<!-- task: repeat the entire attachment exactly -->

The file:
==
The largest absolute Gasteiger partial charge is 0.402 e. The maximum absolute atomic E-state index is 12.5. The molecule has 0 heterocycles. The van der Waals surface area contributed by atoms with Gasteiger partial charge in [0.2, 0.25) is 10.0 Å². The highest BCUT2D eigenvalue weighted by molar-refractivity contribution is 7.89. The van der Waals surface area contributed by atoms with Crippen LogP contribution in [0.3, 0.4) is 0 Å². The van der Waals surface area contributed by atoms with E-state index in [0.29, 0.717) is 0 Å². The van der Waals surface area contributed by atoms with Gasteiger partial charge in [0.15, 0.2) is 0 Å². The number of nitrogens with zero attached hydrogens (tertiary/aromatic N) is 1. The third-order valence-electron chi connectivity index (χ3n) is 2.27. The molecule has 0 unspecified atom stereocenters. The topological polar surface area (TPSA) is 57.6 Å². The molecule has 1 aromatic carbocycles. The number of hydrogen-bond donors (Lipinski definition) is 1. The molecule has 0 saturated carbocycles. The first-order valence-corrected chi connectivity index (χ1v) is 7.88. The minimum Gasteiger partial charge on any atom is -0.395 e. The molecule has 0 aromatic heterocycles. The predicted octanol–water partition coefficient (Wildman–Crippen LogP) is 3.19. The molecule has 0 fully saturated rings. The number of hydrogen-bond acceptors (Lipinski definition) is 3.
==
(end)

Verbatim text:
The largest absolute Gasteiger partial charge is 0.402 e. The maximum absolute atomic E-state index is 12.5. The molecule has 0 heterocycles. The van der Waals surface area contributed by atoms with Gasteiger partial charge in [0.2, 0.25) is 10.0 Å². The highest BCUT2D eigenvalue weighted by molar-refractivity contribution is 7.89. The van der Waals surface area contributed by atoms with Crippen LogP contribution in [0.3, 0.4) is 0 Å². The van der Waals surface area contributed by atoms with E-state index in [0.29, 0.717) is 0 Å². The van der Waals surface area contributed by atoms with Gasteiger partial charge in [0.15, 0.2) is 0 Å². The number of nitrogens with zero attached hydrogens (tertiary/aromatic N) is 1. The third-order valence-electron chi connectivity index (χ3n) is 2.27. The molecule has 0 unspecified atom stereocenters. The topological polar surface area (TPSA) is 57.6 Å². The molecule has 1 aromatic carbocycles. The number of hydrogen-bond donors (Lipinski definition) is 1. The molecule has 0 saturated carbocycles. The first-order valence-corrected chi connectivity index (χ1v) is 7.88. The minimum Gasteiger partial charge on any atom is -0.395 e. The molecule has 0 aromatic heterocycles. The predicted octanol–water partition coefficient (Wildman–Crippen LogP) is 3.19. The molecule has 0 fully saturated rings. The number of hydrogen-bond acceptors (Lipinski definition) is 3.